The Fiat 128 rally was – certainly by the seventies standards – balanced to the extreme. The combination of the total technical concept, the 'drehfreudige' engine, the timeless design, the specific rally equipment with accompanying style features and the driving characteristics made the Fiat 128 rally a desirable driving iron during its production period. The fact that the basic ingredients of the Fiat 128 rally invited many tuners and leisure drivers to convert the car into a road racer and use it for competitions (especially the Germans loved it) did not help the current availability. As a result, many rally variants disappeared from the streets at breakneck speed. That rarity makes the Fiat 128 rally – which was produced until May 1975 – all the more desirable.

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  1. At the end of 1971 I tried to please Team Radio Veronica (read: Ed Swart). In the standard touring car class, the Fiat 128 Rally seemed to me a perfect instrument. Opponents (such as Hans Hugenholtz) opted for a Ford Escort Sport, also a fast and cheap cart. Hans Daniels also started with a 128 Rally, but because he entered Pirelli's imports as an importer, he did not appear in the Coupe Michelin. It was a special racing car, if you could speak of that. There were no bucket seats, because completely standard. The only free choice was for dampers (= Koni's) and tires. To combat the understeer, I rode Michelin TB Racings in the front and standard ZXs in the rear. 1972 turned out to be another good year.

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  2. Nice story, in our village you had 1 garage and Fiat dealer. So a lot of Fiat in the village. My brother had an 850, ha see the new AMK.
    As an engine overhaul company, we knew about the 128's stretching valves. Modification came quickly. Really nice car

  3. In 1974 I bought my first car a Fiat 128 1.1 L which I enjoyed driving, at one point the exhaust leaked and because I worked at a pipeline company I mounted a double pipe from front to back so that the car got a higher terminal speed that was 16 km higher than the standard. They were sensitive to moisture and starting was sometimes a problem. In 1975 I was on holiday in Italy and bought a model of the Fiat 128 Rally South Africa. In 1976 it was replaced by a Toyota Corolla 1200.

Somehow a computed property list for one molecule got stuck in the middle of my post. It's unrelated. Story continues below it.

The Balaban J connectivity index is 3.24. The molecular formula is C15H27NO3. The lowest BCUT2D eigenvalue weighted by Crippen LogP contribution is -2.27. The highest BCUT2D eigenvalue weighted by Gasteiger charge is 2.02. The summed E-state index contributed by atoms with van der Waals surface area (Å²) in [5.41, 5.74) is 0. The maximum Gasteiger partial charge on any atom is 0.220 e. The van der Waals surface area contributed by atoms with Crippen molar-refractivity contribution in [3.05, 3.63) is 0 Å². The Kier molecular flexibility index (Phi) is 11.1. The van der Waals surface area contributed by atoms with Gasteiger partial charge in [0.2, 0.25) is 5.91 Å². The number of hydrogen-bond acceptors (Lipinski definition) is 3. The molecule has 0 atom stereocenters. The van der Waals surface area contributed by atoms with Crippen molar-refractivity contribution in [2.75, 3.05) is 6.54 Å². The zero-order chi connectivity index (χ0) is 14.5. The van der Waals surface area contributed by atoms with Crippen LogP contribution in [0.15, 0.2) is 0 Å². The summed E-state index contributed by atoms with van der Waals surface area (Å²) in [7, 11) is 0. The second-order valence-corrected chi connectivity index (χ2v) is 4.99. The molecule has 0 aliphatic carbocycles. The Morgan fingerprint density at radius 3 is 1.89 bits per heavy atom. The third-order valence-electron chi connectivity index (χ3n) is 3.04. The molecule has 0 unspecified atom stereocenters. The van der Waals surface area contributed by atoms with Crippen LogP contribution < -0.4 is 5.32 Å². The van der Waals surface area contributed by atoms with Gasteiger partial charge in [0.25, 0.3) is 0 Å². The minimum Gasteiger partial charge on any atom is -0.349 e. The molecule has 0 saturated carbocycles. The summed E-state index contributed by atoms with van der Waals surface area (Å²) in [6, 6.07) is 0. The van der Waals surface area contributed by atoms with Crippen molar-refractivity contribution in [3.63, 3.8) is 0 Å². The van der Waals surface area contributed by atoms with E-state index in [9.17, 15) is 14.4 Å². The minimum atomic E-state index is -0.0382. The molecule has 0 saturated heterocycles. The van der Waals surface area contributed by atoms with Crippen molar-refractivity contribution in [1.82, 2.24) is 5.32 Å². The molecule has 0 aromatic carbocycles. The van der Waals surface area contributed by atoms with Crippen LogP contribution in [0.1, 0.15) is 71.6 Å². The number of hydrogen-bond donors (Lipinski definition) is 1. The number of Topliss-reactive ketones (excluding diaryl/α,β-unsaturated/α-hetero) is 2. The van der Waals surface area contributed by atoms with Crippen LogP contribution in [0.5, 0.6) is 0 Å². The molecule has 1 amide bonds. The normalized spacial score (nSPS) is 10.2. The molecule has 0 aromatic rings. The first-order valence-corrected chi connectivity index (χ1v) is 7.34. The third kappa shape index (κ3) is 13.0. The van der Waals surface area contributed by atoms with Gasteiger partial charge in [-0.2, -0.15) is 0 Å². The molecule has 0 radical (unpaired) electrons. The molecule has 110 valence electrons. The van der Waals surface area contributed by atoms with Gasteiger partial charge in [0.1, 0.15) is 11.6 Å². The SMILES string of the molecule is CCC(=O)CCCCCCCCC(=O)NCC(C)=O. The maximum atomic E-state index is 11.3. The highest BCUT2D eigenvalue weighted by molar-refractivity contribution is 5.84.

4. Incredible actually and rare that only the Rallye had the double round taillights. Purely from a production point of view, this requires an expensive separate mold for the 'stamping' of the rear part of the body. Add to that the logistical aspect of other parts on the regular production line. I don't think any other brand has ever used this expensive solution for a special version within a model range.

  5. I've had two bright blue Fiat 128s in the years '73-'75, see photo of the first from 1971. Very nice cars. Have made many beautiful kilometers with it, also in the mountains during holidays. A pleasure to drive. I then worked at a Fiat dealer and also drove the coupes. In later years we also had an X 1/9 in a special IN version. It was also very nice to drive.

  6. Unfortunately I didn't have a Fiat 128 at the time, but yes, such a bald Kadett. It also rusted while you were standing next to it… a friend was the lucky owner of a 128 coupé, it drove great…

  7. What I have always found a nice variant was the Zastava 1100 from Yugoslavia.

    The Serbs had transformed the sedan into a convenient five-door. Or maybe it was an Italian design, I don't know.

    What I do know is that it was called the Zastava 101, but that Peugeot put a stop to it on the EEC market. So it was for sale here as Zastava 1100. They sold quite well.

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  8. In any case, the 128 was a very nice car. The technique was tested in the Autobianchi Primula, which has now become quite rare. And when you consider that a 128 was cheaper than a bare Kadett or somewhat boring Escort, you understand that they sold well. With rust treatment, of course, because Italian iron was then regarded as having a limited shelf life.